Lessons for early-stage investment

Written by Lance Wiggs · Published on Tue, 9 January 2018

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Summary of the Lance Wiggs Investor Master Class

For the last Snowball Effect investor master class of 2017 we invited Lance Wiggs of Punakaiki Fund to repeat his popular early-stage portfolio investing workshop from 2016. The evening was an interactive session where attendees were split into small groups and given a budget and a series of hypothetical companies to invest into. Over the course of the evening investments were made, rounds filled up, and deals were negotiated. In the end, the performance of each company was tallied up so that the teams could see how their hypothetical portfolios had performed.

Based on the events of the evening, Lance shared his lessons on early-stage investing in general, on choosing specific companies to invest in, and on things to watch out for when finalising deal terms.


Things to watch out for in the early-stage investing process:

There were several investment lessons that Lance drew from the evening, which can help anyone who is investing in early-stage companies as an asset class:

1. Fear of missing out

We kept a running tally of investments on the whiteboard and there was a noticeable rush to get into some rounds before they filled up. Lance’s advice was to be wary of scarcity and fear of missing out as a driver of investment. Observing the level of demand from other investors is a natural data-point to add into your own investment decisions. But in the end, you need to make up your own mind on the business fundamentals.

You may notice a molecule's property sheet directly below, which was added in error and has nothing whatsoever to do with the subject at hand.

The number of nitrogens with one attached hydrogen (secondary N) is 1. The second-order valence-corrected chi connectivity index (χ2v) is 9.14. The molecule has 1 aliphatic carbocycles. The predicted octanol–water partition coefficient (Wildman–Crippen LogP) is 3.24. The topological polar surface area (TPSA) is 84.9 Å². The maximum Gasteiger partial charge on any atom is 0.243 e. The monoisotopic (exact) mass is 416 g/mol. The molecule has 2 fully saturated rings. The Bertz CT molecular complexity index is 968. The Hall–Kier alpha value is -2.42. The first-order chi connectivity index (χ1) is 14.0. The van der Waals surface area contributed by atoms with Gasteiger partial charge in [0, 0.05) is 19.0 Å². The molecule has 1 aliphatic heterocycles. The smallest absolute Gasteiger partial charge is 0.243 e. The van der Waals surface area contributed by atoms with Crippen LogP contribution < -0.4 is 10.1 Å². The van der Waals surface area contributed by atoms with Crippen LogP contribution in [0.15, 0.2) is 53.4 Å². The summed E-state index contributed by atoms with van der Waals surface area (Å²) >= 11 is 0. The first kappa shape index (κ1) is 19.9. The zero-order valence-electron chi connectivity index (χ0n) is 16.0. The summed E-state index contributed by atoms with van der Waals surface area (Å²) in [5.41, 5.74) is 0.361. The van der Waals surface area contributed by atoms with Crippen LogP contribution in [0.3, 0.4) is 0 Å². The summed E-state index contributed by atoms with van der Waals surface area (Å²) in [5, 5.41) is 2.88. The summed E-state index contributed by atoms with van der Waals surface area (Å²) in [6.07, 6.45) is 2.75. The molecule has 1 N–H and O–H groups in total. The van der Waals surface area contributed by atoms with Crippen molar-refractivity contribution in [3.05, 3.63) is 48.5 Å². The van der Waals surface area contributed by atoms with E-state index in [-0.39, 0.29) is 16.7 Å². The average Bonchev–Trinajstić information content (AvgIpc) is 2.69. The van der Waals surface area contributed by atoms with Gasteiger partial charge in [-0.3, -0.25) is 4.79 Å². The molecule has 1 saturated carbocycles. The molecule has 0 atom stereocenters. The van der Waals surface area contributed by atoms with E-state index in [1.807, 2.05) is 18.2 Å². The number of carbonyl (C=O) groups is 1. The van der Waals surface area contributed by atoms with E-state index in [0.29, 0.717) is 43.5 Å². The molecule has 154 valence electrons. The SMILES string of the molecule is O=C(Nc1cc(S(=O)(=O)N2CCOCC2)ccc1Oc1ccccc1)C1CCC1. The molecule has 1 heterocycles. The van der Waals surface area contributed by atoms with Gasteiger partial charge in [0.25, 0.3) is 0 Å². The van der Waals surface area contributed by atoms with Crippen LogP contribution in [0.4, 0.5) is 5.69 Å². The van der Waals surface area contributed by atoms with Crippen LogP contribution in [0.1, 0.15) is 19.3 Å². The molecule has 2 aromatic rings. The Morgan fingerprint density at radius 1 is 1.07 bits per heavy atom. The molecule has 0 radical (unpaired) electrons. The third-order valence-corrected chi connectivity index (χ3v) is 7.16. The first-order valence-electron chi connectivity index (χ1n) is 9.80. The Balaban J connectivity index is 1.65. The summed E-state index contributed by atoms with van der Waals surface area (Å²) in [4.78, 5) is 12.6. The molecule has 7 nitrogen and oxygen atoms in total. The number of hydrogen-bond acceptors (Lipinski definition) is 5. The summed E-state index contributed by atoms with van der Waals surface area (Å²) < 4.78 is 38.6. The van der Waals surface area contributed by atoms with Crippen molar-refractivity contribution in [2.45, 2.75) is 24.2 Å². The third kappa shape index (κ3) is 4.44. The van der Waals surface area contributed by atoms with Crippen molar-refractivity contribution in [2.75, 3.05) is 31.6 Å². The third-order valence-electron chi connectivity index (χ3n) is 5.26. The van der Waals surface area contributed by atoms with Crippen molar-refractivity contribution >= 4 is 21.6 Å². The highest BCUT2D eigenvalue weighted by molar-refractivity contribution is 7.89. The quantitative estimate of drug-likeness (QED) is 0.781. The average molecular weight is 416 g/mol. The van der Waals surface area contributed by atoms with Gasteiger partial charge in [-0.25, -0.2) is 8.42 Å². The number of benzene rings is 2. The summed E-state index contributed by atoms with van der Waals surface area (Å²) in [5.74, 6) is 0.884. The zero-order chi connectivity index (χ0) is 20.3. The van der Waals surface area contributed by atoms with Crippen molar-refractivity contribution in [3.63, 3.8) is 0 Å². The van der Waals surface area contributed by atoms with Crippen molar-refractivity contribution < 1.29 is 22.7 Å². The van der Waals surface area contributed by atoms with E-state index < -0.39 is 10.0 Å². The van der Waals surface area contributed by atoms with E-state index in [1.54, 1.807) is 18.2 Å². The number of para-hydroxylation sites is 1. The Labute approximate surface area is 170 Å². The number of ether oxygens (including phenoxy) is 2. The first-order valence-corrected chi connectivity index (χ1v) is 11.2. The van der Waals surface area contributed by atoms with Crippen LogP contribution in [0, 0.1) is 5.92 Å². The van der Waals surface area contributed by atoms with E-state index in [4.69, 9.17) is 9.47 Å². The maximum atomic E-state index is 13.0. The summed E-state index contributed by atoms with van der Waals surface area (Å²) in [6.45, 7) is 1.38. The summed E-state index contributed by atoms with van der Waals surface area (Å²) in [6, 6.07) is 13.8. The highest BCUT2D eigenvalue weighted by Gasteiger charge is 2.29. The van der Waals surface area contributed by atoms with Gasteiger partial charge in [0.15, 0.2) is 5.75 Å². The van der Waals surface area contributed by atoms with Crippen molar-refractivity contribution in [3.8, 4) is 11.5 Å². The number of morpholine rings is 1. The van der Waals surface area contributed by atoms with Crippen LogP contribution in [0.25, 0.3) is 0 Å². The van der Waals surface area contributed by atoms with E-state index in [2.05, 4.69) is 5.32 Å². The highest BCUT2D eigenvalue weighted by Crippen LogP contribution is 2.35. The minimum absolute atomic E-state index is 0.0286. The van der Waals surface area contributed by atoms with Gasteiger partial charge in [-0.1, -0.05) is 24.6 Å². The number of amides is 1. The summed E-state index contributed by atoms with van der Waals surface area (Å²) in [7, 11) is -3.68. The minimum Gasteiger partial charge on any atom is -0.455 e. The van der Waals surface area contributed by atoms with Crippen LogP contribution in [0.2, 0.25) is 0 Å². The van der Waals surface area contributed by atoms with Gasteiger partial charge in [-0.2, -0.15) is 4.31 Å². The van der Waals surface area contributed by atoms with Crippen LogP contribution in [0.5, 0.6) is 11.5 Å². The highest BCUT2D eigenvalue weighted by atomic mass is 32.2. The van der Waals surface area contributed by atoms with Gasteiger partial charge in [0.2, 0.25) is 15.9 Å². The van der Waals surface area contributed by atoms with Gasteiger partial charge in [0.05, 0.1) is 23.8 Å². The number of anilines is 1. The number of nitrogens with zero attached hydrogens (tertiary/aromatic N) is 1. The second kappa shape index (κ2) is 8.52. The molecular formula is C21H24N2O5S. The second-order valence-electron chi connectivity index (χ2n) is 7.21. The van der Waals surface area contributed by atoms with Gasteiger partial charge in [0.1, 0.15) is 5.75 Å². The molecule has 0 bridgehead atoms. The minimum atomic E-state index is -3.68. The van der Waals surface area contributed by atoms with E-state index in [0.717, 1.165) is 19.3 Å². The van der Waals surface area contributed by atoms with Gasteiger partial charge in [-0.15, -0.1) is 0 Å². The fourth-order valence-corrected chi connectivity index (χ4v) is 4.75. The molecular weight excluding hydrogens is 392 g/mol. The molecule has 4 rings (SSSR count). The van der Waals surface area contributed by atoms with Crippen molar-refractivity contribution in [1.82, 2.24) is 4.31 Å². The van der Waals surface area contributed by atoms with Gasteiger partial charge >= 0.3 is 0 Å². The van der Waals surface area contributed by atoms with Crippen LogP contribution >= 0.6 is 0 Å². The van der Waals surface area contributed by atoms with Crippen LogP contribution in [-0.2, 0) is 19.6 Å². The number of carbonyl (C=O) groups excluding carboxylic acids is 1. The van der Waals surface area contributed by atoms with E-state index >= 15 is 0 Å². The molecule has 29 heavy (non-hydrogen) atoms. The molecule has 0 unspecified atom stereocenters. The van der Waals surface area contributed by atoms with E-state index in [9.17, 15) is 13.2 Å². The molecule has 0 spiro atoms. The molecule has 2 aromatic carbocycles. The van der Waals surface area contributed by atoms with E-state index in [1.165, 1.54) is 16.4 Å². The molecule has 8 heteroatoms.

2. Golden rule (whoever has the gold, makes the rules)

Several of the rounds filled up and seemed to have closed, but then a late-arriving investor offered a better valuation and the company cancelled their previous investors to take up the better offer. In real life, such behaviour could be considered unethical and possibly even unlawful, but the lesson was very important. Never assume that the stated terms of an offer are fixed in stone. It’s always possible to negotiate for a better deal, especially if you are the one making the investment.

3. Death by committee

Some of the larger groups struggled to make their investment decisions as fast as the smaller groups. This led to them missing out on some of the most sought after investment rounds. Lance warned of the dangers of large committees and consensus-based investment groups. Lance explained that the investment committees for a venture capital fund can still move quickly because of specialisation of focus, but for most investors, trying to get a committee to consensus slows things down too much.